Plato and Derrida on Democracy: States of Desire
(x-posted to The Valve)
In a recent post at the Lacanian blog Larval Subjects, the eponymous author (we’ll call him LS) writes:
Is it truly possible, I wonder, to ever desire the difference of the Other, or is this simply impressive sounding talk?
I was reminded of a marvelous paraphrase of The Republic, from Jacques Derrida’s book on democratic states, Rogues:
[In a democracy one finds] all sorts of people, a greater variety than anywhere else. Whence the multicolored beauty of democracy. Plato insists as much on the beauty as on the medley of colors. Democracy seems—and this is its appearing, if not its appearance and its simulacrum—the most beautiful, the most seductive of constitutions. Its beauty resembles that of a multi- and brightly colored garment. The seduction matters here; it provokes; it is provocative in this “milieu” of sexual difference, where roués and voyous roam about. (26)
In his own roundabout fashion, Derrida follows Plato’s example, but inverts him: Derrida will desire the presence of rogues and vagabonds, will insist roguishly on seduction and shiftlessness, and will hint at debaucheries and even at insurrections. All of which confirms, for us, that democracy is, in LS’s apt phrase, a process of desiring the difference of the Other.
I wonder whether it is reasonable to establish a democracy on these grounds; or whether, in fact, democracy is a best understood as a matter of indifference.
In order to understand this question of desire, it is crucial to distinguish between voluntary and involuntary states. If a poor person goes hungry, we assume, and rightly so, that they are involuntarily hungry, and that something should be done to either feed them or teach them to fish. If, on the other hand, a person is fasting, we assume that they are acting of their own free will, and do not try to compel them to eat.
The question of what is voluntary, and what is not, is a question about free will, and the limits of free will. (For example, we routinely treat the mentally disabled, and the very young, as though they did not possess free will, and this seems to be justified.) I cannot hope to answer that question here, and in fact do not need to do so.
Instead, let’s focus on that enormous field of thoughts, actions, and subjectivities which are assumed to be free. It is ridiculous to expect us to desire what Derrida calls the milieu of difference. The phrase calls up, as Derrida himself notes, a “bazaar” (26) in which other human beings serve as consumer goods, as spectacles for our entertainment.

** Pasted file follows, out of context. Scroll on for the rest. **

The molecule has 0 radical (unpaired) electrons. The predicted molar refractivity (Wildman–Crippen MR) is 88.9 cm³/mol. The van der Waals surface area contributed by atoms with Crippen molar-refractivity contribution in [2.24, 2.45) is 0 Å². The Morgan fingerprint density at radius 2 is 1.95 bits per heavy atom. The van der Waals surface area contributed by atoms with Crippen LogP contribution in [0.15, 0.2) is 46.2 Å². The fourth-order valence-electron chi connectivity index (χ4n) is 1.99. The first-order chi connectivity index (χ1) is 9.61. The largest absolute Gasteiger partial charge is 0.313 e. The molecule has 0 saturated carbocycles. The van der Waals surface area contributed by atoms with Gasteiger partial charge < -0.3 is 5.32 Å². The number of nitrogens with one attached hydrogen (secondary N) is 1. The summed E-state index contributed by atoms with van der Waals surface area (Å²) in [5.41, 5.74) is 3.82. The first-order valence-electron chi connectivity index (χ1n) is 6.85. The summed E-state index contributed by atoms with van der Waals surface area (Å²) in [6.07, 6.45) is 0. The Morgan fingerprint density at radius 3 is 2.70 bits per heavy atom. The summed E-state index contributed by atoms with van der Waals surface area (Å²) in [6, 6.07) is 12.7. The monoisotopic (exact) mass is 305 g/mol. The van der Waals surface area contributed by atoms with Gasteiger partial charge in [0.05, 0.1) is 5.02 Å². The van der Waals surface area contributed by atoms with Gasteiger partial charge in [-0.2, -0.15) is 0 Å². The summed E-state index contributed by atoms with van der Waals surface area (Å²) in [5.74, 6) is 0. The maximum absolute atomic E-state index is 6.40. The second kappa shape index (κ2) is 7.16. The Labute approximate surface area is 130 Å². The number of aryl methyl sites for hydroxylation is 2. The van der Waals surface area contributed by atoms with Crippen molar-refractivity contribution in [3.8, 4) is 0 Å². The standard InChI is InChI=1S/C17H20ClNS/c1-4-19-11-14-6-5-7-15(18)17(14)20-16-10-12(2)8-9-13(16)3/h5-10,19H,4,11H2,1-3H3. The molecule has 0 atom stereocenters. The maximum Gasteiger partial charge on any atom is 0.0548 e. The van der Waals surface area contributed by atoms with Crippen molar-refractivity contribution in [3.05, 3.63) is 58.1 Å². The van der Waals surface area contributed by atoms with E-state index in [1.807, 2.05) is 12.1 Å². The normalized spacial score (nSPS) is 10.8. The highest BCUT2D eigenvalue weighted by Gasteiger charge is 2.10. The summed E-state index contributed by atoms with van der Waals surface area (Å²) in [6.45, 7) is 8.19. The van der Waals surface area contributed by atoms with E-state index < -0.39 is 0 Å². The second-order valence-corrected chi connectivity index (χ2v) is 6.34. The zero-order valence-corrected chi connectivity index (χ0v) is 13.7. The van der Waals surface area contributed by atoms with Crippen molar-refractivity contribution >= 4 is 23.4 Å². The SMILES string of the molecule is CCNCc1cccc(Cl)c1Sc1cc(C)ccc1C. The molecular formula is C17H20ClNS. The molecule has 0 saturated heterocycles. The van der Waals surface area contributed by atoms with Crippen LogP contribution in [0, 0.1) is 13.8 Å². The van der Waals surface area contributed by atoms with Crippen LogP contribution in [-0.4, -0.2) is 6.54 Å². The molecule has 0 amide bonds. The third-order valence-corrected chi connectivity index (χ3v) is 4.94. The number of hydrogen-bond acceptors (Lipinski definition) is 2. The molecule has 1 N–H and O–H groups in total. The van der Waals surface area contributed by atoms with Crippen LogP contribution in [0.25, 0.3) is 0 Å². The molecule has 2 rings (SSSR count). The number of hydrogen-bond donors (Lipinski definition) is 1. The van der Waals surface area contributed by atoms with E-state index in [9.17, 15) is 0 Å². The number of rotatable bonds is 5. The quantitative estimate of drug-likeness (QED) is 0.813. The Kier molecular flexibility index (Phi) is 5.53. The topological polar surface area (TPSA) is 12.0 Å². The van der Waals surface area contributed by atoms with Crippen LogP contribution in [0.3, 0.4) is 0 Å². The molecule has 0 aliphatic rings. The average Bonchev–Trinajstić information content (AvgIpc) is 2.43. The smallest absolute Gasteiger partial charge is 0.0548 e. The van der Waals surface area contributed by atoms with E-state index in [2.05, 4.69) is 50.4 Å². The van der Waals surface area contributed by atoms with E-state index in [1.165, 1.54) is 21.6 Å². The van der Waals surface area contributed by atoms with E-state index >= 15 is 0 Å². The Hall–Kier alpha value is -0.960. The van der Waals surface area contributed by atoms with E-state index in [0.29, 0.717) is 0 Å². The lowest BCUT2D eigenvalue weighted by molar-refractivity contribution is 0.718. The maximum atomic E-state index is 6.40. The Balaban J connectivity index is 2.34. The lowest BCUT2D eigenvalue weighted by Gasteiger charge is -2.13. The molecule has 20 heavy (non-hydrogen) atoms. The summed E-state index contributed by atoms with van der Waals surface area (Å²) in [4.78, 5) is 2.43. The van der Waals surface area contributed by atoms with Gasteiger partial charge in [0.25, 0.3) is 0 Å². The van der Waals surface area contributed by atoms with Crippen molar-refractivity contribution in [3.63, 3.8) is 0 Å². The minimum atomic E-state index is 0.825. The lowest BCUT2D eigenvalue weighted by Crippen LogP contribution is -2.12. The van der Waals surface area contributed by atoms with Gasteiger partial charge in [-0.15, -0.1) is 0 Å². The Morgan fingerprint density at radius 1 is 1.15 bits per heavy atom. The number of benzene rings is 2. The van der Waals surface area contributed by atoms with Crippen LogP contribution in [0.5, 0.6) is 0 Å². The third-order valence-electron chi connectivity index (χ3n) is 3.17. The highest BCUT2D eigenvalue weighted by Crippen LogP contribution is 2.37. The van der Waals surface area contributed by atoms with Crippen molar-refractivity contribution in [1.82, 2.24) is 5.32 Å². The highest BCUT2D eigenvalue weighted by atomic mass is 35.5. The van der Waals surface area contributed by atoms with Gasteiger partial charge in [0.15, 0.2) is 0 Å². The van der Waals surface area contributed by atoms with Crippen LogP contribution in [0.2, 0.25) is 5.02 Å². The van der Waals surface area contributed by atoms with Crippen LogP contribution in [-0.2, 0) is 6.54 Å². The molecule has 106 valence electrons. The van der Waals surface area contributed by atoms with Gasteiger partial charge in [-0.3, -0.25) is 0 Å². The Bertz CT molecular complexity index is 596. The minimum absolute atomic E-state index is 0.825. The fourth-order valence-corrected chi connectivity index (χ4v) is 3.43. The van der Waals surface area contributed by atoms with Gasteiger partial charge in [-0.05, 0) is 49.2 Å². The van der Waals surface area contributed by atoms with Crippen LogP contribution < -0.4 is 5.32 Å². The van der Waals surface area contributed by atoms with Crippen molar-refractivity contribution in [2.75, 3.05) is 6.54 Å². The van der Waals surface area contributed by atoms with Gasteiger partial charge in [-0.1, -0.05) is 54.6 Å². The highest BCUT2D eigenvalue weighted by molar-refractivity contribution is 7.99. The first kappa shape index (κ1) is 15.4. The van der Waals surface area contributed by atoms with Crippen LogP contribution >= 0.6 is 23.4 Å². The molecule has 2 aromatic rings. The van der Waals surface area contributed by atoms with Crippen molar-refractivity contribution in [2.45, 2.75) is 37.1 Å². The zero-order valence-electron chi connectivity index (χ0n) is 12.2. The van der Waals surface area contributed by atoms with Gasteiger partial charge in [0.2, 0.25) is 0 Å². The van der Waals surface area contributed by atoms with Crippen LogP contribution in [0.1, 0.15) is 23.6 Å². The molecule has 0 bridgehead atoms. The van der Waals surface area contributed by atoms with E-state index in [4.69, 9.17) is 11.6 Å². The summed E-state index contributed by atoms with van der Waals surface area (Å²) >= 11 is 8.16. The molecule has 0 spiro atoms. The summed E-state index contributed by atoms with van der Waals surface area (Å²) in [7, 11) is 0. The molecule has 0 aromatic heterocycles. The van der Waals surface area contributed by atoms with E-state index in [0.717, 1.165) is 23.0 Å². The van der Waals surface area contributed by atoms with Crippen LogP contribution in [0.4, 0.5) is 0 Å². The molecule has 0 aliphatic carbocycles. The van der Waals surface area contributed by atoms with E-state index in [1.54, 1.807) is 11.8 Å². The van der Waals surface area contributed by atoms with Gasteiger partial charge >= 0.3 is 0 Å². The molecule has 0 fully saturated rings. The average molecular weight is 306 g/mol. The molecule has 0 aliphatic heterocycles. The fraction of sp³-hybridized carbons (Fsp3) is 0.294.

However, in order for another person to become visible to us, thus catalyzing our desire, they must be comprehensible in some way. We become an audience for them, and audiences get very upset when difference is threatened by self-difference; that is, when a celebrity, ethnic group, friend, or lover acts in a fashion inconsistent with our expectations. Even when we expect someone to be different from ourselves, as most celebrities are different, we don’t like it when they change. Hence the outpouring of basically aggressive “concern” for Britney Spears when she had her highly publicized breakdowns, and the imperialisms of representation that characterize what Edward Said called “Orientalism.”
Furthermore, it is foolish and intellectually dishonest to enter into conversations hampered by some arbitrary marker of irreducible difference. People with strong beliefs, be they religious, philosophical, aesthetic, or political, have an interest in promoting their beliefs, and this is as it should be. There’s no good reason to expect a devout Christian to want somebody else to remain a Buddhist in the same way that he or she wants to be saved, and wants to save others. Even environments that seem most pluralistic, such as classroom discussions about the meaning of a text, are underwritten by an extensive and mutual set of rules — usually, in this case, about what kind of supporting evidence is required to justify a reading. Difference seems to constantly transcend itself towards identity: group identity, family bonds, even personal identity. Every promise and every acceptance of duty determinately negates difference.
Thus one discovers, at the heart of the democratic principle, not the spectacle of seductive differences, but rather the matter of indifference, as the phrase is used in everyday conversation. It does not mean insensibility, or a lack of interest in what other people volunteer. It is simply a limit placed on what concerns me. I cease expecting others to be fully transparent to me, and I cease to expect them to create environments in which my beliefs predominate. This is the essence of the right to privacy, of toleration, and of the fair exercise of authority.